From Watts Up With That?
Essay by Eric Worrall
Original image: Man at bridge holding head with hands and screaming. By Edvard Munch – WebMuseum at ibiblioPage: http://www.ibiblio.org/wm/paint/auth/munch/Image URL: http://www.ibiblio.org/wm/paint/auth/munch/munch.scream.jpg, Public Domain, https://commons.wikimedia.org/w/index.php?curid=37610298
In Australia and I’m sure in parts of the USA, we call temperatures above 100 a warm summer day. But this hasn’t stopped the BBC from trying to frighten their audience with a little warm weather.
Climate change: Vietnam records highest-ever temperature of 44.1C
Vietnam has recorded its highest ever temperature, just over 44C (111F) – with experts predicting it would soon be surpassed because of climate change.
The record was set in the northern province of Thanh Hoa, where officials warned people to stay indoors during the hottest times of the day.
Other countries in the region have also been experiencing extremely hot weather.
Thailand reported a record-equalling 44.6C in its western Mak province.
Meanwhile Myanmar’s media reported that a town in the east had recorded 43.8C, the highest temperature for a decade.
Both countries experience a hot period before the monsoon season but the intensity of the heat has broken previous records.
In Hanoi, climate change expert Nguyen Ngoc Huy told AFP that Vietnam’s new record was “worrying” given the “context of climate change and global warming”.
“I believe this record will be repeated many times,” he said. “It confirms that extreme climate models are being proven to be true.”
…Read more: https://www.bbc.com/news/world-asia-65518528
Britain is a cold country, the UK MET defines temperatures above approximately 28C / 82F as a heatwave – which allows the BBC to write lots of scary stories when a warm part of the world experiences some summer heat.
Are such temperatures dangerous? Sure, if you’re old or infirm – though even in hot countries like India, far more people die from cold weather than warm.
Most people can tolerate and work in seriously hot and humid conditions for an extended period, providing you have a few months of gradual buildup to get used to it, and providing you stay well hydrated.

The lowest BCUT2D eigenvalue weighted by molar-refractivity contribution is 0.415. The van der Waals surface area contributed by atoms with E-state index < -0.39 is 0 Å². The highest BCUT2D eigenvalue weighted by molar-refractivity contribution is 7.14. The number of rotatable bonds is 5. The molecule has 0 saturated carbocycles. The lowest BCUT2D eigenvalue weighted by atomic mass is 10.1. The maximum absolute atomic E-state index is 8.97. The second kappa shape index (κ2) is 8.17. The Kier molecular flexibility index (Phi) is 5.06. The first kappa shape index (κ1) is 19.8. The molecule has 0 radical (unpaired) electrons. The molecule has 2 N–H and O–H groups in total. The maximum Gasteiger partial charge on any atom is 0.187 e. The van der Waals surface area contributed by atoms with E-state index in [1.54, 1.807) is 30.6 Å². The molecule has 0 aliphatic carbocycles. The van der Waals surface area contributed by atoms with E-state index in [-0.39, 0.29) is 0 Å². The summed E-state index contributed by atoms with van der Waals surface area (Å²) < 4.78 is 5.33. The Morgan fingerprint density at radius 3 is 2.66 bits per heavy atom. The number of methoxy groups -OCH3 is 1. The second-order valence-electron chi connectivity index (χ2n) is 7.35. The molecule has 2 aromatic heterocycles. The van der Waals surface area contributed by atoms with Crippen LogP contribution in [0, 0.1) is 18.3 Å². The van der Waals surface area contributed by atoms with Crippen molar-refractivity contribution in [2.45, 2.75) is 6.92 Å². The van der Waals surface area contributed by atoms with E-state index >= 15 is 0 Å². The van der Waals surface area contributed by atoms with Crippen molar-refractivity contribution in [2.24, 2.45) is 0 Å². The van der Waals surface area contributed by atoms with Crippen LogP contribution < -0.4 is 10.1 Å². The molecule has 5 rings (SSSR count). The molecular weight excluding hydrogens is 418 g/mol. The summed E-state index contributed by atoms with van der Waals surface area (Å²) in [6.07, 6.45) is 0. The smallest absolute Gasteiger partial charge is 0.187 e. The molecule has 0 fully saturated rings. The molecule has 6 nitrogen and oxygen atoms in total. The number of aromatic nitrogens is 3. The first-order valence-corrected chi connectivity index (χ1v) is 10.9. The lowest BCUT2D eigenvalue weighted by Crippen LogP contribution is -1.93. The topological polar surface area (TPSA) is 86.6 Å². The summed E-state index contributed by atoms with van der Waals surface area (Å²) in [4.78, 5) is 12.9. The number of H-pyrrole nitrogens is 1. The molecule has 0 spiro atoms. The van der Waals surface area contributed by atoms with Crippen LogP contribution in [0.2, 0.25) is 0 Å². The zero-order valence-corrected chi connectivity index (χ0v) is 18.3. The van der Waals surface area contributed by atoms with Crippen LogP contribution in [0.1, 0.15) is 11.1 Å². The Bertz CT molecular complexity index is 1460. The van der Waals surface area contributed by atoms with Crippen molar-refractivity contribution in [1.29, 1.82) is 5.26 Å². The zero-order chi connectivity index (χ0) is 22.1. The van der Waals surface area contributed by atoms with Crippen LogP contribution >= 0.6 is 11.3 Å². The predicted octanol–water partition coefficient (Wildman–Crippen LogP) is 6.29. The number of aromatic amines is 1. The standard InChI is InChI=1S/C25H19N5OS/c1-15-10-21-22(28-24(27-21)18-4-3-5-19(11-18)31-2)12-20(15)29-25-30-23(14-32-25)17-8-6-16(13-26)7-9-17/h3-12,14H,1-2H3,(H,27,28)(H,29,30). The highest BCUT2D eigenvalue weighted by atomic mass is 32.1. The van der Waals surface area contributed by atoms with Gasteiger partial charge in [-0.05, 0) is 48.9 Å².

I know this from personal experience. In my late teens I worked in a poorly ventilated factory with a tin roof. In Summer in Melbourne, the shop floor temperature sometimes exceeded 130F. Due to the leaky hydraulic presses, and vast amounts of steam released by cooking rubber and plastic, there were always big clouds of steam floating around the shop floor and condensing on anything cold, like cans of soft drink.
I don’t know what the web bulb temperature in that factory was, but I’m guessing that according to climate alarmists we should all have been dead – except we weren’t dead. Everyone was fine. And the rest of the workers weren’t all teenagers. At the stations next to me were a bunch of elderly chain smoking East Europeans, a bit further on was a smoking hot pregnant Samoan woman, and the rest were an eclectic mix of people of all ages.
Management did get a little worried sometimes, on really hot days they toured the factory floor, bringing us rehydration fluid drinks every 5 minutes, which I thought was nice. We certainly needed them.
One advantage of working in such extreme conditions, when I walked outside into 110F heat after work, it was like a blast of cold air. I felt cool and comfortable – no distress whatsoever from outside heatwave temperatures.
So when I read reports of what a dire threat to health 110F is, written by scientists or journalists who spend most of their time in air conditioned offices, let’s say I find such claims unconvincing. And I’m guessing most people who have ever worked in a factory or bakery feel the same.
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